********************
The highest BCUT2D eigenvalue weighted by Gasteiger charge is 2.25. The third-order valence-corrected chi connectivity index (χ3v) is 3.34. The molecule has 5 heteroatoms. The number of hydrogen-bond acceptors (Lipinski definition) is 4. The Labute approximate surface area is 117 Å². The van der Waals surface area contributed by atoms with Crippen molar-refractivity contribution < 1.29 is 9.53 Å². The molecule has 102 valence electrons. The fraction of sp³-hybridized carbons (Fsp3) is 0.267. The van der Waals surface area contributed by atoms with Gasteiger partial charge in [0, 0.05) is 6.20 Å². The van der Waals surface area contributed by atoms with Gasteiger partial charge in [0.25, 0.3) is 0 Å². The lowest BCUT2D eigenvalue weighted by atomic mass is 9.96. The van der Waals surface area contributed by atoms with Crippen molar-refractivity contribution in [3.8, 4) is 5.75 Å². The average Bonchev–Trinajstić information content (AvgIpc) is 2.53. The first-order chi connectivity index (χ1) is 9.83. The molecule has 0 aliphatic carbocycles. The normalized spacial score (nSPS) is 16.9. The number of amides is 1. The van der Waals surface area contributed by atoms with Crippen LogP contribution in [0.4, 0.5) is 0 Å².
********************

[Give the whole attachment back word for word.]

The highest BCUT2D eigenvalue weighted by Gasteiger charge is 2.25. The third-order valence-corrected chi connectivity index (χ3v) is 3.34. The molecule has 5 heteroatoms. The number of hydrogen-bond acceptors (Lipinski definition) is 4. The Labute approximate surface area is 117 Å². The van der Waals surface area contributed by atoms with Crippen molar-refractivity contribution < 1.29 is 9.53 Å². The molecule has 102 valence electrons. The fraction of sp³-hybridized carbons (Fsp3) is 0.267. The van der Waals surface area contributed by atoms with Gasteiger partial charge in [0, 0.05) is 6.20 Å². The van der Waals surface area contributed by atoms with Gasteiger partial charge in [0.25, 0.3) is 0 Å². The lowest BCUT2D eigenvalue weighted by atomic mass is 9.96. The van der Waals surface area contributed by atoms with Crippen molar-refractivity contribution in [3.8, 4) is 5.75 Å². The average Bonchev–Trinajstić information content (AvgIpc) is 2.53. The first-order chi connectivity index (χ1) is 9.83. The molecule has 0 aliphatic carbocycles. The normalized spacial score (nSPS) is 16.9. The number of amides is 1. The van der Waals surface area contributed by atoms with Crippen LogP contribution in [0.4, 0.5) is 0 Å².